From the beginning, the Congress has been pro-Muslim. As a glaring example, Gandhiji had equated a hope for success in his 1921 Non-Cooperation agitation with a victory of his Khilafat movement to save the Caliph on the Turkish throne. The failure of both led to what BR Ambedkar called a 20-year Hindu Muslim civil war until 1940, when the Pakistan resolution was passed at Lahore. A century later this year, Rahul Gandhi did not hesitate to admit that the Congress is a Muslim party. And why not? Because the grand old party has placed the community superiorly to the Hindus; especially Articles 29 and 30 render Articles 14 and 15 a sham. Additionally, the wakfs, which own up to six lakh acres of urban land in the country, have been left untouched by the Government, whereas zamindaris and jagirdaris were abolished on the morrow of Independence. These and other laws make Muslims appear to be the favourite offspring of India while the Hindus may feel like, as they were, step-children.

It is for the post-Congress Governments, whether in the States or at the Centre, to correct the misleading impression created of most of Muslims. Citizens of all hues below 45 years in age are mostly unaware of the facts of Partition. Discussions in the media give the impression that free India’s life began with the Constitution. The earlier years were all part of jahelia or darkness. Instead, an attempt should be made to inform people who voted how in the 1945-46 elections and the run-up to the Partition. As a backgrounder, how in 1940, the League declared that Muslims were a nation and not a minority? It, therefore, had to have a separate homeland or Darul Islam. The League leaders wanted Muslims to transfer to Pakistan and the rest to go to Hindustan. Those who remained behind were to live as aliens with the help of visas issued by the respective Governments. Instead, today Hindustan has probably more Muslims than any other country, except Indonesia. The community itself claims to be poor and backward. It seems it appears to spread backwardness to the States it lives in.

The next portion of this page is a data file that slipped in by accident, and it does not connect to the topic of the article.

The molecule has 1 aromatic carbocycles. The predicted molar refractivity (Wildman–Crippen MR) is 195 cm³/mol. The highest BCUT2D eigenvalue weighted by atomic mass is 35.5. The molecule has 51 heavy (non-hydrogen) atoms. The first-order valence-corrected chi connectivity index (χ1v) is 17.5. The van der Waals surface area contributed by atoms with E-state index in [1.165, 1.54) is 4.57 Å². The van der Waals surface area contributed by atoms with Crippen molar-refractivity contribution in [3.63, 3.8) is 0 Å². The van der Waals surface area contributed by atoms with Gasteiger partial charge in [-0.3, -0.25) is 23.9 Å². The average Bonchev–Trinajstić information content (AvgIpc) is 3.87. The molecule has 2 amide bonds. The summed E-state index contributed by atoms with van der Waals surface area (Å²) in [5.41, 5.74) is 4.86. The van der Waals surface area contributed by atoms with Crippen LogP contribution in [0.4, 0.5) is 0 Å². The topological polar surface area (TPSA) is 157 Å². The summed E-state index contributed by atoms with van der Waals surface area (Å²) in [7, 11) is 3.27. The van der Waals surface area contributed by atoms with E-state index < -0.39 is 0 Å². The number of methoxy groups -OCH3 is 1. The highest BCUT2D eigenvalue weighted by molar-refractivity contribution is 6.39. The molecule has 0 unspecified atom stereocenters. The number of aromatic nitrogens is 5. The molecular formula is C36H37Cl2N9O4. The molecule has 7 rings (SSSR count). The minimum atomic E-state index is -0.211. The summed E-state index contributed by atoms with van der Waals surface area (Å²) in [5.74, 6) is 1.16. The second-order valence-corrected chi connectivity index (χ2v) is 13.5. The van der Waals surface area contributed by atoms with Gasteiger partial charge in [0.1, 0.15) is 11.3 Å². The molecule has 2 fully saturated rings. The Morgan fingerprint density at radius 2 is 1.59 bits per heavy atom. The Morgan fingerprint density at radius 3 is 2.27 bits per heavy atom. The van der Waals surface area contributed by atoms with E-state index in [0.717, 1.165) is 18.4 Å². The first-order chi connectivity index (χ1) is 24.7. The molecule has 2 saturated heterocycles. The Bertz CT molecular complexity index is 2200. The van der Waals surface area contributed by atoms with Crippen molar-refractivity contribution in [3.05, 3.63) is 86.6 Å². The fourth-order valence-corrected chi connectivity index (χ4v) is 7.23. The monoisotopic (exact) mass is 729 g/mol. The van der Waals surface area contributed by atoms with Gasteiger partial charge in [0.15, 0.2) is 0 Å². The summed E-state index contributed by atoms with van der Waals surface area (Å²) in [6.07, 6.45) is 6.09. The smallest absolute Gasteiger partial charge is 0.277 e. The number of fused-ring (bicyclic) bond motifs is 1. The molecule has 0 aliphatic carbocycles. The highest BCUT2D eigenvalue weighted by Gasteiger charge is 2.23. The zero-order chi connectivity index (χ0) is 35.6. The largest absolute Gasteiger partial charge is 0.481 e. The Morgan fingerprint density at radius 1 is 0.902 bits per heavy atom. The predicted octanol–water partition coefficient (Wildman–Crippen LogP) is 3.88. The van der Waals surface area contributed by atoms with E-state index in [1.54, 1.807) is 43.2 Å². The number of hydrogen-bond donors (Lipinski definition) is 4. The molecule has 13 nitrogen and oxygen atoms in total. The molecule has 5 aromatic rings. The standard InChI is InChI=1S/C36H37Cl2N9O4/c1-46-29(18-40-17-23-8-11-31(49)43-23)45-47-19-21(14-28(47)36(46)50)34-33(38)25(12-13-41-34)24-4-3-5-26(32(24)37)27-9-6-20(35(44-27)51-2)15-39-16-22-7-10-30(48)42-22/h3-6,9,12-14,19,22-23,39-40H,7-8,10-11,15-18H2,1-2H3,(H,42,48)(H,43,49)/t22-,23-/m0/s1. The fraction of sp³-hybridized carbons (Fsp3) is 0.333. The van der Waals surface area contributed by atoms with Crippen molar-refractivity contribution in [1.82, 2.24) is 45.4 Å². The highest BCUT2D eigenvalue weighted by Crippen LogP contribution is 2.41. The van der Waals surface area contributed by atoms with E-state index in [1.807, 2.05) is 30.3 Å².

Today, the belt beginning with Uttar Pradesh and ending with Assam via Bihar and West Bengal, is distinctly poorer economically than the rest of India. Although the Ganga flows across the belt, the soil is mostly fertile and there is a great deal of mineral wealth to mine. These States have to be pulled up and, more particularly, the Muslims. If this writer were a Sunni Musalman, he would tell his people that not many of us can emigrate and, therefore, to live happily in India, we should join the mainstream.

Licenced madrasas all over should be given a say — four or five years to come up in their standards to be affiliated to the mainstream boards like CBSE or ICSE. Aligarh Muslim University and Jamia should cease to be Muslim or Islamia since they are entirely State-financed. If not a Uniform Common Code, the community itself could take the initiative and modernise the personal law and draft a Muslim Code Bill. All temples converted to mosques, which are readily reconvertible to mandirs, should be vacated. Around 2,500 or so recycled (built anew with the debris of demolished temples) mosques may be left as they are.

All these suggestions would help Muslims integrate with the rest of the people of Hindustan and share the benefits of national prosperity. The Shias are already on the path to integration. Why not the Sunnis too? All that is being recommended is to favour the ways of Dara Shikoh, away from the misguided whims of Aurangzeb. Both were full blood brothers. But the latter caused and presided over to the fall of the Mughal Empire. Hindustan does not wish to fall similarly.

(The writer is a well-known columnist and an author)

Writer: Prafull Goradia

Courtesy: The Pioneer